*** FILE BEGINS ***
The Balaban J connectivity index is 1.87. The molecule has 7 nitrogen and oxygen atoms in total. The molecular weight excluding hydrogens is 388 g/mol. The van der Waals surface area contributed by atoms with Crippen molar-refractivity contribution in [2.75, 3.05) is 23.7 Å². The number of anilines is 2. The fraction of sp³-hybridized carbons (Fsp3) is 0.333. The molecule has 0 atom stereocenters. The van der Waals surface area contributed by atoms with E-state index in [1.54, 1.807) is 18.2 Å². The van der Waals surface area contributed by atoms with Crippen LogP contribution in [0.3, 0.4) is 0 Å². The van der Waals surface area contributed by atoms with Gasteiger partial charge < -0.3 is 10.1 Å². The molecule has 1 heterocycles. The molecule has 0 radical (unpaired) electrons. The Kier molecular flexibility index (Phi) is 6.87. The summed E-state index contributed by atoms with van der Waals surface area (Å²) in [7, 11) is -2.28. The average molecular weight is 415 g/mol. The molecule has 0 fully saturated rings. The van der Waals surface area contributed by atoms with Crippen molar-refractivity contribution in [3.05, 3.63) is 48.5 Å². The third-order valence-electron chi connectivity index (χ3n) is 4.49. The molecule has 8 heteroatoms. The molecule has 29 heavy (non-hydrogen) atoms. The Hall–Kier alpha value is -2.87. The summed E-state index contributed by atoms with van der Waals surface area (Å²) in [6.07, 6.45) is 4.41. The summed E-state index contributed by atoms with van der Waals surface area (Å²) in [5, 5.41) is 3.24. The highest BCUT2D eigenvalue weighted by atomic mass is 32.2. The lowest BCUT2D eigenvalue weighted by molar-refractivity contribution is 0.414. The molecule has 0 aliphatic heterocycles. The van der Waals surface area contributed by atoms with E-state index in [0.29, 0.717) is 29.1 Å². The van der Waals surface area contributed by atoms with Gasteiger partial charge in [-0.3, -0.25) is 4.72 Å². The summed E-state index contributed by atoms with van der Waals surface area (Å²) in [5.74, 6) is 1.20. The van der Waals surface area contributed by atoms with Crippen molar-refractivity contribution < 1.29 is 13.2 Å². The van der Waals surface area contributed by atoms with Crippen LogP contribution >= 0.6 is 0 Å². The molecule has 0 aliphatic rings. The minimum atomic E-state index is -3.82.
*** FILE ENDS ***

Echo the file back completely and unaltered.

The Balaban J connectivity index is 1.87. The molecule has 7 nitrogen and oxygen atoms in total. The molecular weight excluding hydrogens is 388 g/mol. The van der Waals surface area contributed by atoms with Crippen molar-refractivity contribution in [2.75, 3.05) is 23.7 Å². The number of anilines is 2. The fraction of sp³-hybridized carbons (Fsp3) is 0.333. The molecule has 0 atom stereocenters. The van der Waals surface area contributed by atoms with E-state index in [1.54, 1.807) is 18.2 Å². The van der Waals surface area contributed by atoms with Crippen LogP contribution in [0.3, 0.4) is 0 Å². The van der Waals surface area contributed by atoms with Gasteiger partial charge < -0.3 is 10.1 Å². The molecule has 1 heterocycles. The molecule has 0 radical (unpaired) electrons. The Kier molecular flexibility index (Phi) is 6.87. The summed E-state index contributed by atoms with van der Waals surface area (Å²) in [7, 11) is -2.28. The average molecular weight is 415 g/mol. The molecule has 0 fully saturated rings. The van der Waals surface area contributed by atoms with Crippen molar-refractivity contribution in [3.05, 3.63) is 48.5 Å². The third-order valence-electron chi connectivity index (χ3n) is 4.49. The molecule has 8 heteroatoms. The molecule has 29 heavy (non-hydrogen) atoms. The Hall–Kier alpha value is -2.87. The summed E-state index contributed by atoms with van der Waals surface area (Å²) in [6.07, 6.45) is 4.41. The summed E-state index contributed by atoms with van der Waals surface area (Å²) in [5, 5.41) is 3.24. The highest BCUT2D eigenvalue weighted by atomic mass is 32.2. The lowest BCUT2D eigenvalue weighted by molar-refractivity contribution is 0.414. The molecule has 0 aliphatic heterocycles. The van der Waals surface area contributed by atoms with E-state index in [0.29, 0.717) is 29.1 Å². The van der Waals surface area contributed by atoms with Gasteiger partial charge in [-0.3, -0.25) is 4.72 Å². The summed E-state index contributed by atoms with van der Waals surface area (Å²) in [5.74, 6) is 1.20. The van der Waals surface area contributed by atoms with Crippen molar-refractivity contribution < 1.29 is 13.2 Å². The van der Waals surface area contributed by atoms with Crippen LogP contribution >= 0.6 is 0 Å². The molecule has 0 aliphatic rings. The minimum atomic E-state index is -3.82.